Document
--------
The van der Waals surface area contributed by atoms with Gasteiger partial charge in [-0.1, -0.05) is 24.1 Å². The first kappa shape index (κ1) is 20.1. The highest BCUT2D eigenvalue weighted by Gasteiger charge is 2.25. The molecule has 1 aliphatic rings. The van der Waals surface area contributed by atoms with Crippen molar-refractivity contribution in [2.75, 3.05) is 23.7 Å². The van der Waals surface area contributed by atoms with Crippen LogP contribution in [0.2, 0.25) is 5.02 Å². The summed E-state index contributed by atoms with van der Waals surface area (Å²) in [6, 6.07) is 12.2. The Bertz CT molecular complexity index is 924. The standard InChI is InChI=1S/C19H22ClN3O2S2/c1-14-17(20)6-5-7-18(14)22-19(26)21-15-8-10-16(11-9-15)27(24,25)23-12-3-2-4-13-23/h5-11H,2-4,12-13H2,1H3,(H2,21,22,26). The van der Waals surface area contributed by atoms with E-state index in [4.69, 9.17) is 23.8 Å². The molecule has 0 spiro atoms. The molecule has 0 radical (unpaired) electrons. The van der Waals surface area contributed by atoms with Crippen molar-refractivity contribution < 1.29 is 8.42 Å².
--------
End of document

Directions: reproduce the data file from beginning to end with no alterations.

The van der Waals surface area contributed by atoms with Gasteiger partial charge in [-0.1, -0.05) is 24.1 Å². The first kappa shape index (κ1) is 20.1. The highest BCUT2D eigenvalue weighted by Gasteiger charge is 2.25. The molecule has 1 aliphatic rings. The van der Waals surface area contributed by atoms with Crippen molar-refractivity contribution in [2.75, 3.05) is 23.7 Å². The van der Waals surface area contributed by atoms with Crippen LogP contribution in [0.2, 0.25) is 5.02 Å². The summed E-state index contributed by atoms with van der Waals surface area (Å²) in [6, 6.07) is 12.2. The Bertz CT molecular complexity index is 924. The standard InChI is InChI=1S/C19H22ClN3O2S2/c1-14-17(20)6-5-7-18(14)22-19(26)21-15-8-10-16(11-9-15)27(24,25)23-12-3-2-4-13-23/h5-11H,2-4,12-13H2,1H3,(H2,21,22,26). The van der Waals surface area contributed by atoms with E-state index in [4.69, 9.17) is 23.8 Å². The molecule has 0 spiro atoms. The molecule has 0 radical (unpaired) electrons. The van der Waals surface area contributed by atoms with Crippen molar-refractivity contribution < 1.29 is 8.42 Å².